Liddora: So how have you been lately, Guest1107?
you: Am I only the 1107th person to try this? God, I feel dirty.
Liddora: Me too.
you: Um, oh baby?
Liddora: I really like your style. Maybe we can spend some time together.
you: Doing what? I'd like to avoid having sex on the first date, if possible.
Liddora: Would you like me to be doing what? I would... only for you, baby...
you: We could see a movie. I hear Shutter Island and The Ghost Writer are both terrific.
Liddora: I'll bet you have a very sensitive cheek.
you: On my face or my ass?
Liddora: Most of the time it's your ass. Ahh, it feels good to be with you.
you: If you say so. Oh God, yeah. Sit on my face, you naughty girl you. Really. Please do.

At this point the internet connection I was poaching, along with the special connection I had forged with this binary coded wench, died.

I can't decide if dirty talk being so easy to fake says more about the expanding boundaries of our technology, or the narrowness of our libidos.

Sunday, March 7, 2010

The wonderful thing about Pessimism...

...is you get to be really happy when you're wrong. I don't think the best picture necessarily won, but Hurt Locker was without reservation the better of the two frontrunners, and so I congratulate those who underestimated the bad taste of the Academy. The King of the World has been dethroned.

Of course, I ended up right only half the time, 12 out of 24 times. Aside from the titanic upset (yeah, I went there) in the Best Director/Best Picture categories, my biggest surprise was Precious' win for Best Adapted Screenplay. Up in the Air got so much attention, and most of Precious' publicity was due to Sibibe and Mo'Nique. Hurt Locker's Best Original Screenplay win, which my friend Jordan (who last year correctly called the win for Slumdog after Penn took Best Actor, and whom I still owe a beer) keenly noted put it on good footing to win Best Picture, was another surprise, but I suppose the Academy thought they would give the gold to someone who hadn't already won before (I do think Basterds and A Serious Man had the better writing, but you know that already).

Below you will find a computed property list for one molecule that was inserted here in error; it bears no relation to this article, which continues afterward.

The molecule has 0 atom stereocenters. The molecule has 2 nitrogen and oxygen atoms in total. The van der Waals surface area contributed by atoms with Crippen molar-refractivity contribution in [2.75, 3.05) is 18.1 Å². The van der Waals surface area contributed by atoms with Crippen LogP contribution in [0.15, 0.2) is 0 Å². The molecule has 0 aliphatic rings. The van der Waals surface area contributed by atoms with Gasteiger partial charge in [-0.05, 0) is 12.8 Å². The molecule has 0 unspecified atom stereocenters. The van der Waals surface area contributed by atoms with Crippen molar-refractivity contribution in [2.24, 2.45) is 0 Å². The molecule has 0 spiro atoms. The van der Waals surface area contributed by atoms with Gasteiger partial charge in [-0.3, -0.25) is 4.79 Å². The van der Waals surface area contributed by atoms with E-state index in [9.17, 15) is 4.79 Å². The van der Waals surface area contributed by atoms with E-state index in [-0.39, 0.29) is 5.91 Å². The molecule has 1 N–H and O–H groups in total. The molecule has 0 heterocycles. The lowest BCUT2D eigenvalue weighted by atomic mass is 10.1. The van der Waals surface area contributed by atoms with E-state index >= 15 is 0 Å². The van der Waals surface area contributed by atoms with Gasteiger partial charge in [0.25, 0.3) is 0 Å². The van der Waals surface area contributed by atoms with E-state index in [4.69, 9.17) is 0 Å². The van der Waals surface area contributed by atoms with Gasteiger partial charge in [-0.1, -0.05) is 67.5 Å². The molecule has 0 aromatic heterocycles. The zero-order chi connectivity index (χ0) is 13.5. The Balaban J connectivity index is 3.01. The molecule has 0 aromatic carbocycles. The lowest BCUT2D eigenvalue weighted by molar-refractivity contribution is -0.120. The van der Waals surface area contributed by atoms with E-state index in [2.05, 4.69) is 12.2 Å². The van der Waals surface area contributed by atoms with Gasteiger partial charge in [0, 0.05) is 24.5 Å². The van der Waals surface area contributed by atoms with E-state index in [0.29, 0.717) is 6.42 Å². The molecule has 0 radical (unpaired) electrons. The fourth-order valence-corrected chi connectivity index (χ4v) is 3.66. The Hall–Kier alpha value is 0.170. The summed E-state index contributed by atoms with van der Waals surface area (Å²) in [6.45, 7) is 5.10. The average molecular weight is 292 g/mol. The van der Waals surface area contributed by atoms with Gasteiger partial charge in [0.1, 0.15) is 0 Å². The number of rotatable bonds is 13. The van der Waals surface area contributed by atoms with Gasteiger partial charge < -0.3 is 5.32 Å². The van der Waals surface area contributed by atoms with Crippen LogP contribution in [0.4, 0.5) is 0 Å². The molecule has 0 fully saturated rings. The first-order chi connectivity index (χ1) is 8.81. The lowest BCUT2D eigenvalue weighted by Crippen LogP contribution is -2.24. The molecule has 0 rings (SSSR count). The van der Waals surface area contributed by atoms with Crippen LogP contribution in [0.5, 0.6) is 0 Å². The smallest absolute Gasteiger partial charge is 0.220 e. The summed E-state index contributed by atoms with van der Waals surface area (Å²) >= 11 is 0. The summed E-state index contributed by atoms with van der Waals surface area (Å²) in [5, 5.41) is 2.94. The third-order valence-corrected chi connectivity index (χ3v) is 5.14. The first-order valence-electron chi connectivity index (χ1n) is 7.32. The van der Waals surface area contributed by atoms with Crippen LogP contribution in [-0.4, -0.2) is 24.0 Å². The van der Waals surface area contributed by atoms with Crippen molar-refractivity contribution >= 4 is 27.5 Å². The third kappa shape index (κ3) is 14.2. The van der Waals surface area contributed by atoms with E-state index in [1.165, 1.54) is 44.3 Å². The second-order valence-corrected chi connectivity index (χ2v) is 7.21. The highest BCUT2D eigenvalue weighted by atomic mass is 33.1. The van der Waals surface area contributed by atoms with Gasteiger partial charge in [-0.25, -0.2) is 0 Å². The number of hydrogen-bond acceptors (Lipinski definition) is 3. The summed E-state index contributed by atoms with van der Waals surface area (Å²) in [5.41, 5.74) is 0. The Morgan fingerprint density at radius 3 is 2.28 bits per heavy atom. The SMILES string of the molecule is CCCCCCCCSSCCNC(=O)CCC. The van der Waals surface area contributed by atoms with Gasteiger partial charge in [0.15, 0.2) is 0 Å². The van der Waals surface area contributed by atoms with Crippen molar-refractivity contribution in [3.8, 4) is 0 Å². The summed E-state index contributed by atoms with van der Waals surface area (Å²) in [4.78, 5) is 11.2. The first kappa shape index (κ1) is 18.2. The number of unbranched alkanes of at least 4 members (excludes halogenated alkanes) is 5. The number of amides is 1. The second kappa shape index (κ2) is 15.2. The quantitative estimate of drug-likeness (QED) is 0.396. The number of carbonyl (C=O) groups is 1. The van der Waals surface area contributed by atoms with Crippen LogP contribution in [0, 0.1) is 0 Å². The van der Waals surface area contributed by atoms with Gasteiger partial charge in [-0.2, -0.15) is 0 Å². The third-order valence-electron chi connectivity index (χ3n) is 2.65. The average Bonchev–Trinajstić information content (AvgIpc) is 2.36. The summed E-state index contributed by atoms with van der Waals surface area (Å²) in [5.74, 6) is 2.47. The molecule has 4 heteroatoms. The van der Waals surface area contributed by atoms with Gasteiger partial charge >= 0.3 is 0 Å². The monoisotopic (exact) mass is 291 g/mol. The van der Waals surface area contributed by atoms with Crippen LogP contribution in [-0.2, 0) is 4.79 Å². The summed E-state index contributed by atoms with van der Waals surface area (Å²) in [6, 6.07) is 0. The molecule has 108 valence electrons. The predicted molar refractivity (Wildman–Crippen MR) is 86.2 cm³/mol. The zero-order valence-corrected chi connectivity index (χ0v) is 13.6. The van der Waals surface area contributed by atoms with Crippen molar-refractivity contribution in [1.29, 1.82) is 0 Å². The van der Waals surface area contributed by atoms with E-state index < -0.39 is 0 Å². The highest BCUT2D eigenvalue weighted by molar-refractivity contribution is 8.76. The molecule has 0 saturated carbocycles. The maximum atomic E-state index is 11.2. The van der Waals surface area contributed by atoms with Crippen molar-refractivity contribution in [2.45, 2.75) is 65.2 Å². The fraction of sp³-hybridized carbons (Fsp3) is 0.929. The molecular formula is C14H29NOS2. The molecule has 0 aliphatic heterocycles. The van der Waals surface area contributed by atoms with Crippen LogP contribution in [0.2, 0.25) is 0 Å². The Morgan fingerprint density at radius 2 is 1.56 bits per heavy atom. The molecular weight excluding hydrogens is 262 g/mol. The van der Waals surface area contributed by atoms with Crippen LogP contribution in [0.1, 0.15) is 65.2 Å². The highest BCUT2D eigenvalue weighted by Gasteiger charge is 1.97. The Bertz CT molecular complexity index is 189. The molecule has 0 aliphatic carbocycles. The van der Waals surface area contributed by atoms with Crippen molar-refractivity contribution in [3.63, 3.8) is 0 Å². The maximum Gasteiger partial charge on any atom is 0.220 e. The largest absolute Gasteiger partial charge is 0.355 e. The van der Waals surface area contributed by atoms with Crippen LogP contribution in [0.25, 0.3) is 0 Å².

The wins I was happiest with were Christoph Waltz, and Up for Best Score. Waltz's multi-layered wickedness is something else, especially considering the past three years now have seen the Best Supporting Actor award go to villains. One would think it would be old hat by now, but the difference between Javier Bardem, Heath Ledger, and Waltz's characters and characterizations is striking. As for Up, I cannot stress enough how effective its music is. Again: the film's first ten minutes are all you need.

But yeah, so much for my predictive trends. There's always next year.

Friday, March 5, 2010

Oscar Update

Having now finally seen In the Loop, I can now pledge full-throated support for a Best Adapted Screenplay win. Putting aside its breathtakingly hilarious obscenities and insults, the reduction of international power relations to be petty one-upsmanship is probably truer than we would like to think.

Chad has to be one of my favorite characters I've come across in awhile.

Thursday, March 4, 2010

An Islamist and an Atheist Walk Into an Art Museum...

Said Qutb was the intellectual godfather of today’s Jihadists, articulating anti-American animus as no Islamist had before. He spent time studying in America in the 1950s and gave people an earful when he returned home. The excerpts provided in The New Republic’s consistently great The Book make for fascinating reading.

Some of his opinions are offensive to the point of being funny—he makes no attempt whatsoever to disguise his anti-black racism:

“Jazz” music is his music of choice. This is that music that the Negroes invented to satisfy their primitive inclinations, as well as their desire to be noisy on the one hand and to excite bestial tendencies on the other.

Would that he had lived to experience Lil Wayne.

His criticism on ‘higher’ culture later on is, shall we say, more measured, and I daresay many would agree with him. It boils down to Americans taking everything they have for granted. To begin with, interpersonal relationships are devalued to the point of, ‘who have you met?’:
As for friends, it is enough that one be invited to get-acquainted parties. There he encounters their faces for the first time, and the host acquaints him with the attendees one by one (men as well as women)[5], and he asks whoever of them wish to do so to write down their names and addresses, and so they in turn do with him. After some time, his notebook is full of names and addresses. And see! he has a great number of friends (men and women)[6], and perhaps he is even victorious in the competition undertaken in pursuit of this goal. How great, how strange are the competitions here!